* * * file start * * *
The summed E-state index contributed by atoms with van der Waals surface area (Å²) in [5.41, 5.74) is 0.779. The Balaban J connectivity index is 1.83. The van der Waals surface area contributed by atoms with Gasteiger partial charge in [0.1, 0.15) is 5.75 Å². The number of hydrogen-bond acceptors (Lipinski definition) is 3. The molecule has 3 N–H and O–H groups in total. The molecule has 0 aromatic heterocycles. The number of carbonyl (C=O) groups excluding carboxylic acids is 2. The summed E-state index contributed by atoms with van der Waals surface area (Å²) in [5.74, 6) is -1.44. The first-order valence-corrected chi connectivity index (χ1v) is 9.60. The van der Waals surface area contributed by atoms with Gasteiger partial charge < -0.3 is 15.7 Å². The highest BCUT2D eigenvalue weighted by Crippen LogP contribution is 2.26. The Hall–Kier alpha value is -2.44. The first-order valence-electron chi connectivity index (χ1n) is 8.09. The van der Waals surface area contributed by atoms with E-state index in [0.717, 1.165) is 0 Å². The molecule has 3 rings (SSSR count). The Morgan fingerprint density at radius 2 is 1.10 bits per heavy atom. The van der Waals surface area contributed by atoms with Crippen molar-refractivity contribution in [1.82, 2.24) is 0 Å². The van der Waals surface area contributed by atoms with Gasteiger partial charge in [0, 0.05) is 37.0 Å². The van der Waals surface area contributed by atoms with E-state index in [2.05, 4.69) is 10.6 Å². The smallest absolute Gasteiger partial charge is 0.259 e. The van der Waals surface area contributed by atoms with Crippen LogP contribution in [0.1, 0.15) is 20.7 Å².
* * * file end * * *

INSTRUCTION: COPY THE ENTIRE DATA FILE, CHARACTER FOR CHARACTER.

The summed E-state index contributed by atoms with van der Waals surface area (Å²) in [5.41, 5.74) is 0.779. The Balaban J connectivity index is 1.83. The van der Waals surface area contributed by atoms with Gasteiger partial charge in [0.1, 0.15) is 5.75 Å². The number of hydrogen-bond acceptors (Lipinski definition) is 3. The molecule has 3 N–H and O–H groups in total. The molecule has 0 aromatic heterocycles. The number of carbonyl (C=O) groups excluding carboxylic acids is 2. The summed E-state index contributed by atoms with van der Waals surface area (Å²) in [5.74, 6) is -1.44. The first-order valence-corrected chi connectivity index (χ1v) is 9.60. The van der Waals surface area contributed by atoms with Gasteiger partial charge < -0.3 is 15.7 Å². The highest BCUT2D eigenvalue weighted by Crippen LogP contribution is 2.26. The Hall–Kier alpha value is -2.44. The first-order valence-electron chi connectivity index (χ1n) is 8.09. The van der Waals surface area contributed by atoms with E-state index in [0.717, 1.165) is 0 Å². The molecule has 3 rings (SSSR count). The Morgan fingerprint density at radius 2 is 1.10 bits per heavy atom. The van der Waals surface area contributed by atoms with Crippen molar-refractivity contribution in [1.82, 2.24) is 0 Å². The van der Waals surface area contributed by atoms with Gasteiger partial charge in [0, 0.05) is 37.0 Å². The van der Waals surface area contributed by atoms with E-state index in [2.05, 4.69) is 10.6 Å². The smallest absolute Gasteiger partial charge is 0.259 e. The van der Waals surface area contributed by atoms with Crippen LogP contribution in [0.1, 0.15) is 20.7 Å².